The Centre for Space Science Technology (CSST) and Airbus Defence and Space have announced a partnership agreement, which will give New Zealand businesses, industry, government and the research community access to an even wider selection of high resolution, weather independent, near real-time satellite imagery.

“In the past, New Zealand has lagged behind other nations in our application of Earth observation (EO) data, which has limited our ability to optimise the use of resource-limited inputs, manage risk, remain internationally competitive, respond to regulatory requirements, and minimise environmental impact,” said Steve Cotter, CEO of CSST.

“In order to address this issue, a key component of CSST’s original business case was to make EO data more available and affordable. We are starting to execute on that plan by negotiating strategic data partnership agreements which increase the availability and affordability of EO products and services in New Zealand and the wider Pacific region.”

CSST is now the primary provider of Airbus satellite data and products in New Zealand and the Pacific Islands. With science and commercial applications ranging from disaster monitoring and border security through to agriculture and forestry, access to Airbus products increases CSST’s data offerings to include a broad range of satellites, from compact cubesats (which can fit in the palm of your hand) to highly sophisticated radar satellites (size of a bus), used for collecting very-high-resolution data about the Earth’s surface - day or night, rain or shine.

Airbus is one of the world’s most renowned commercial space organisations, operating in over 35 countries worldwide, supplying satellites for many governmental space organisations including the European Space Agency and German Space Agency. Airbus is also the prime contractor for over 70 EO satellites, with a full suite of observational purposes and types of leading-edge sensor technology on board.

Airbus’s EO data often best serves decision-makers who require daily revisits, need business-critical information regardless of weather conditions or cloud cover, and require access to very-high-resolution imagery (down to the tens of centimetres), which can only be provided by the latest technology.

“Satellite imagery, especially weather-independent synthetic aperture radar (SAR) imagery, provides a great breadth of opportunity for scientific and commercial application in a place like New Zealand, known as the land of the long white cloud,” said Seyed Miri, Regional Manager for Airbus Defence and Space. “We have had several opportunities to work with CSST since their organisation was established and see them as a valued partner. We are delighted to finalise this partnership agreement and expand the good work of both organisations.”

Source: Scoop



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Top of the South to celebrate inaugural awards

Through a culmination of keen forestry contractors, forest owners and wood councils from the Nelson & Marlborough region have come together to initiate forestry awards for the industry in the top of the South Island, New Zealand. Having seen the success, other regions have generated from staging awards in Eastland, Northland, Southland and more recently Southern North Island, the committee feel very sure the same effect will be offered to the local industry.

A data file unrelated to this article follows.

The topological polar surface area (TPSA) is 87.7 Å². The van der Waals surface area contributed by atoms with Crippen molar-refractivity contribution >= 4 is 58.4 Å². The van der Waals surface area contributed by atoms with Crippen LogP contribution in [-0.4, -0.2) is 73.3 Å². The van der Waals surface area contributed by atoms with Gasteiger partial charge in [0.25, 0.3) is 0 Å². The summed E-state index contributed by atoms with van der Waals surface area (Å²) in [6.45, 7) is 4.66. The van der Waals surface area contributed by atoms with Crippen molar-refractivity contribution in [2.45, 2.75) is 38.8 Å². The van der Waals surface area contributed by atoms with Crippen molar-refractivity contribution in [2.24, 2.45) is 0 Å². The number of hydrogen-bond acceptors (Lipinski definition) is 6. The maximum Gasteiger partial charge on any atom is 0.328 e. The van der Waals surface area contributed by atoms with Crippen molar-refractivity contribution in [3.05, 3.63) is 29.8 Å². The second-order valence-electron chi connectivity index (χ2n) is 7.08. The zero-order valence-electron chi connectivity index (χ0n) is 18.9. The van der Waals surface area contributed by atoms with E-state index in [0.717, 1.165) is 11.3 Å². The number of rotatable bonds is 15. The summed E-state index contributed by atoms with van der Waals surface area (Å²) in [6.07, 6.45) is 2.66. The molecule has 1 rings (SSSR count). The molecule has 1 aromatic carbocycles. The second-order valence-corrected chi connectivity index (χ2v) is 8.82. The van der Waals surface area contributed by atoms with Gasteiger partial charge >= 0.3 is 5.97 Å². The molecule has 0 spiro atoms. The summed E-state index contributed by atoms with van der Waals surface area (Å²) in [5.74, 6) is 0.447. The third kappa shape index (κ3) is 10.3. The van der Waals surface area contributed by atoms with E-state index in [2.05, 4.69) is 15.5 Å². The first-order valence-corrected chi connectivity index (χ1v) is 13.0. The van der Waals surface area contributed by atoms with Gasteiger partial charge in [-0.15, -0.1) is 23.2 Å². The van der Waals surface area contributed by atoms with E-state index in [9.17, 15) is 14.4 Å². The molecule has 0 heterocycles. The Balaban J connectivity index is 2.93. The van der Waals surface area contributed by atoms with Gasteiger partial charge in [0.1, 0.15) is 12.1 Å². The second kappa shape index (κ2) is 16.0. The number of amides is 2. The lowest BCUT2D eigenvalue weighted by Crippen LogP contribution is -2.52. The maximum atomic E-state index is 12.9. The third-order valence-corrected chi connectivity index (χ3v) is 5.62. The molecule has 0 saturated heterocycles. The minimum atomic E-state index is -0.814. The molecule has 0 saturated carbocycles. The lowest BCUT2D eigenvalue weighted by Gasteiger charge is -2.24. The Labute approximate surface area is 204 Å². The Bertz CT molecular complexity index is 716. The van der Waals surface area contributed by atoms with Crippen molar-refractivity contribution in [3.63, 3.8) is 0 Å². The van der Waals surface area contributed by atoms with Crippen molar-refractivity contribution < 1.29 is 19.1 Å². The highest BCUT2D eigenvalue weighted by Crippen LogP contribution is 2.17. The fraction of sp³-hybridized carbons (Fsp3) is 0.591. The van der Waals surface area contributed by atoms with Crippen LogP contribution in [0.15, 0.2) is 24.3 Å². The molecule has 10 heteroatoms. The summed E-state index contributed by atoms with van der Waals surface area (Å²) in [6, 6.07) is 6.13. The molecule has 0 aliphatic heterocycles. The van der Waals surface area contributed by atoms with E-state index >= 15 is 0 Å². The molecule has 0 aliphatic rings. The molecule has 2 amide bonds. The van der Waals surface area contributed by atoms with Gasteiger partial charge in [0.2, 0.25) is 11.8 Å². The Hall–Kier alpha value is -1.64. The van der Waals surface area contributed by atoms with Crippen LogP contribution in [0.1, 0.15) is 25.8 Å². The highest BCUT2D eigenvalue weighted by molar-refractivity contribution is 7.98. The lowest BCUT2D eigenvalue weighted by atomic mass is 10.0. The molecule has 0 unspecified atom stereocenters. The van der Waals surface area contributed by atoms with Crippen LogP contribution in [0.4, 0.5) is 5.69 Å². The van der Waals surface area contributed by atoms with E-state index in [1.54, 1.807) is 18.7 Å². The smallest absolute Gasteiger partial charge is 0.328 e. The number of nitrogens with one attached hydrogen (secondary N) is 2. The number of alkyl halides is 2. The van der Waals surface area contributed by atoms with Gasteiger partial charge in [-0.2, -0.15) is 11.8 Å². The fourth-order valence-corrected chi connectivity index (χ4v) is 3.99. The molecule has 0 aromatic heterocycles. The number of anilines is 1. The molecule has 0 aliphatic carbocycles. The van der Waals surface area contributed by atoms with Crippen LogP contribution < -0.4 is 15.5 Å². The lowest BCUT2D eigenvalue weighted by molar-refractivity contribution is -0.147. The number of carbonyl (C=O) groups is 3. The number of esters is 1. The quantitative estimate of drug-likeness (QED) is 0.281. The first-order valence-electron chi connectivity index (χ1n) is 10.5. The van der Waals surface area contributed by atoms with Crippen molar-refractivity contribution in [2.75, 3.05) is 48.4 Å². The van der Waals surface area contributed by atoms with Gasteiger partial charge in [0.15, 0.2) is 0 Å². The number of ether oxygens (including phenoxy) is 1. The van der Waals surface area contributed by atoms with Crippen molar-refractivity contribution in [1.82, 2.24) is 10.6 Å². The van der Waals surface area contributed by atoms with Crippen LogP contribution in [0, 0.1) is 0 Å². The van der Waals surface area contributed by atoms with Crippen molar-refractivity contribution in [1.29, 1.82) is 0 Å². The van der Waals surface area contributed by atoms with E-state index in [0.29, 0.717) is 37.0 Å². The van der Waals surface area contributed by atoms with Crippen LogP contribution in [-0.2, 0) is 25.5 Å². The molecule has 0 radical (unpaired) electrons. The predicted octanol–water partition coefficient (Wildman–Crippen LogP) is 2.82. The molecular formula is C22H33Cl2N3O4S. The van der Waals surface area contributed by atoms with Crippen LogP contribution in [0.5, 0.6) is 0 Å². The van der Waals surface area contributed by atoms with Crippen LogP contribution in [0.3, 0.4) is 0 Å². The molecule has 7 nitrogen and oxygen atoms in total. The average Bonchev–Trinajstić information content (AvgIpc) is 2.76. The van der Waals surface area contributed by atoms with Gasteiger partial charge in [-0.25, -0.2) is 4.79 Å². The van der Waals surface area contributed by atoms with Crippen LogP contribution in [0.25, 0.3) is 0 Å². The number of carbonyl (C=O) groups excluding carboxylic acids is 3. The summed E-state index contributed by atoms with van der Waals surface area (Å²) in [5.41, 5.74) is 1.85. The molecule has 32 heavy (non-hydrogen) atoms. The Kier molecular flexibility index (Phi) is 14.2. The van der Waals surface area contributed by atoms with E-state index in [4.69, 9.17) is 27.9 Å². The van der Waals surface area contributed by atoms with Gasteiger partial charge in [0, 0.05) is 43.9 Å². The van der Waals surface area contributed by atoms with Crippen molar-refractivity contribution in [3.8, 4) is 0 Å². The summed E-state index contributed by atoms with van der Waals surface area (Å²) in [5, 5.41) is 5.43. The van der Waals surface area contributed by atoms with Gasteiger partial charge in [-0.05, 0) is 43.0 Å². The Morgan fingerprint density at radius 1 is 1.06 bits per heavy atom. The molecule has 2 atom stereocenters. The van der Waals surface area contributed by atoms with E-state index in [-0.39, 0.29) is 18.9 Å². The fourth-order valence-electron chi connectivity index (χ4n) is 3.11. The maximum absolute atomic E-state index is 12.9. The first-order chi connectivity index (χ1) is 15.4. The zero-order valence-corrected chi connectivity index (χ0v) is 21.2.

The key objectives of the awards will most definitely be to attract skilled employees to the region as a valued forestry industry player, to upskill and lift the skill base of the forestry workforce and to provide an opportunity to celebrate and unite the forestry industry. With nominations opening in March next year there is sure to bring about healthy and challenging competition between the regions, contractors and crews.

“We have a lot to celebrate about our industry in this part of the country, we have been industry leaders in the past with mechanisation and have some really capable people working the slopes. It’s fair to say we have seen the benefits of the other regions that manage forestry awards and we think our industry is keen to follow this too”, says Nathan Taylor committee representative & facilitator.

That is supported with comments from Brendon Whitley, Chair of the Marlborough Forestry Industry Association, “The forest industry is going through a period of unprecedented growth and change. Technology advancements in mechanisation, robotics, drones, and satellite imagery is creating efficiencies and opportunities every day”.

“The skillsets of those working in the industry are also undergoing change. The top of the South region has been the forefront of this technology revolution, punching well above our weight. We have a number of highly skilled and experienced people, and It is great to be able to recognise their contributions to our regions success.”

There are fourteen categories to be awarded across individual and companies, with the ultimate award being the Skilled Professional of the Year 2019. The awards will culminate to an evening of celebration, presentations and dinner on Friday June 14 in Nelson at the Trafalgar Event Centre.




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Certified timber heart of new Heyfield building

Sporting clubs are often a critical factor in building and maintaining a sense of community in small regional towns and the facilities used to house them are often much more than just change rooms for sport, providing a meeting place and social hub as well as community facility used for larger functions.